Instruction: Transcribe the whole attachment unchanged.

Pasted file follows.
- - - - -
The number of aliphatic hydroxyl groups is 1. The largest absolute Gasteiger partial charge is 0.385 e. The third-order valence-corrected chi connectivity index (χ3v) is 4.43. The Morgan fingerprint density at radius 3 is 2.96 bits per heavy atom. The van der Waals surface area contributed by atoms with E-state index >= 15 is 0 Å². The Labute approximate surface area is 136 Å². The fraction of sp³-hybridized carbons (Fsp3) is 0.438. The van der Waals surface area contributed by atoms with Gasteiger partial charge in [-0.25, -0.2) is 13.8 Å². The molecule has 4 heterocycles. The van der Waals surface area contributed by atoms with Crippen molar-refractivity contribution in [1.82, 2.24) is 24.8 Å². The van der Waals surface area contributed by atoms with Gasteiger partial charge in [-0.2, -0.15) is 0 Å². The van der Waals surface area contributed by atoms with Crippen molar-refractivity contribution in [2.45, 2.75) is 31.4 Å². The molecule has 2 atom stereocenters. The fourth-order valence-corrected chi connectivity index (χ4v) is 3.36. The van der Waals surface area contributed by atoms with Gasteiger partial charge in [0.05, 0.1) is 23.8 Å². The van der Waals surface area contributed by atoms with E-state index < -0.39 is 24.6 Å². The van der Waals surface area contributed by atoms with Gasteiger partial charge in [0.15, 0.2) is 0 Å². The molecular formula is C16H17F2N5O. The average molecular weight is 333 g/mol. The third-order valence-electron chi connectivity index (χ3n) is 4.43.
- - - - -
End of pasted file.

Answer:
The number of aliphatic hydroxyl groups is 1. The largest absolute Gasteiger partial charge is 0.385 e. The third-order valence-corrected chi connectivity index (χ3v) is 4.43. The Morgan fingerprint density at radius 3 is 2.96 bits per heavy atom. The van der Waals surface area contributed by atoms with E-state index >= 15 is 0 Å². The Labute approximate surface area is 136 Å². The fraction of sp³-hybridized carbons (Fsp3) is 0.438. The van der Waals surface area contributed by atoms with Gasteiger partial charge in [-0.25, -0.2) is 13.8 Å². The molecule has 4 heterocycles. The van der Waals surface area contributed by atoms with Crippen molar-refractivity contribution in [1.82, 2.24) is 24.8 Å². The van der Waals surface area contributed by atoms with Gasteiger partial charge in [-0.2, -0.15) is 0 Å². The van der Waals surface area contributed by atoms with Crippen molar-refractivity contribution in [2.45, 2.75) is 31.4 Å². The molecule has 2 atom stereocenters. The fourth-order valence-corrected chi connectivity index (χ4v) is 3.36. The van der Waals surface area contributed by atoms with Gasteiger partial charge in [0.05, 0.1) is 23.8 Å². The van der Waals surface area contributed by atoms with E-state index < -0.39 is 24.6 Å². The van der Waals surface area contributed by atoms with Gasteiger partial charge in [0.15, 0.2) is 0 Å². The molecular formula is C16H17F2N5O. The average molecular weight is 333 g/mol. The third-order valence-electron chi connectivity index (χ3n) is 4.43.